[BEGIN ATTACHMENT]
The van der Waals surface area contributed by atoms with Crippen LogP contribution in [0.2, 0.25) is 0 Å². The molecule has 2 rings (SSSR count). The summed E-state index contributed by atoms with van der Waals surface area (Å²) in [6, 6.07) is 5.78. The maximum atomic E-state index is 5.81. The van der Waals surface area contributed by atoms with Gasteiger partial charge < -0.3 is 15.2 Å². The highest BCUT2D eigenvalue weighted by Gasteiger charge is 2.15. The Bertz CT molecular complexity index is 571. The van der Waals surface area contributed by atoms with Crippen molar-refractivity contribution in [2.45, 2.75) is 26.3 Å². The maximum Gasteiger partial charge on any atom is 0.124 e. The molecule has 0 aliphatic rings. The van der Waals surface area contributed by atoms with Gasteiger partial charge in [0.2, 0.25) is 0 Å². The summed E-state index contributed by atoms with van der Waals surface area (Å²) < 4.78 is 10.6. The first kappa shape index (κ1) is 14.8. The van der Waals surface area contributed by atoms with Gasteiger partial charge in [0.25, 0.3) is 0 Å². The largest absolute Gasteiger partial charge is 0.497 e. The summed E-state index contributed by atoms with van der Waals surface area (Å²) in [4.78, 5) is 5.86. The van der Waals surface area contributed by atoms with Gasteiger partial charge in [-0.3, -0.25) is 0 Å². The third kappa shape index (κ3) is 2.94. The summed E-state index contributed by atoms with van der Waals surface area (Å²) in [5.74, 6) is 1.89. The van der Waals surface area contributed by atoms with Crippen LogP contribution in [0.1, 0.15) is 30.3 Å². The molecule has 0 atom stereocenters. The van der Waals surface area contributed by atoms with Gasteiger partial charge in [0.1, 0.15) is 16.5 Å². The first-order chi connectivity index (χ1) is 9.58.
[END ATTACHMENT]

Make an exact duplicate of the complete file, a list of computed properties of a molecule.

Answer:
The van der Waals surface area contributed by atoms with Crippen LogP contribution in [0.2, 0.25) is 0 Å². The molecule has 2 rings (SSSR count). The summed E-state index contributed by atoms with van der Waals surface area (Å²) in [6, 6.07) is 5.78. The maximum atomic E-state index is 5.81. The van der Waals surface area contributed by atoms with Gasteiger partial charge < -0.3 is 15.2 Å². The highest BCUT2D eigenvalue weighted by Gasteiger charge is 2.15. The Bertz CT molecular complexity index is 571. The van der Waals surface area contributed by atoms with Crippen molar-refractivity contribution in [2.45, 2.75) is 26.3 Å². The maximum Gasteiger partial charge on any atom is 0.124 e. The molecule has 0 aliphatic rings. The van der Waals surface area contributed by atoms with Gasteiger partial charge in [0.2, 0.25) is 0 Å². The summed E-state index contributed by atoms with van der Waals surface area (Å²) < 4.78 is 10.6. The first kappa shape index (κ1) is 14.8. The van der Waals surface area contributed by atoms with Gasteiger partial charge in [0.25, 0.3) is 0 Å². The largest absolute Gasteiger partial charge is 0.497 e. The summed E-state index contributed by atoms with van der Waals surface area (Å²) in [4.78, 5) is 5.86. The van der Waals surface area contributed by atoms with Gasteiger partial charge in [-0.3, -0.25) is 0 Å². The third kappa shape index (κ3) is 2.94. The summed E-state index contributed by atoms with van der Waals surface area (Å²) in [5.74, 6) is 1.89. The van der Waals surface area contributed by atoms with Crippen LogP contribution in [0.1, 0.15) is 30.3 Å². The molecule has 0 atom stereocenters. The van der Waals surface area contributed by atoms with Gasteiger partial charge in [0.1, 0.15) is 16.5 Å². The first-order chi connectivity index (χ1) is 9.58.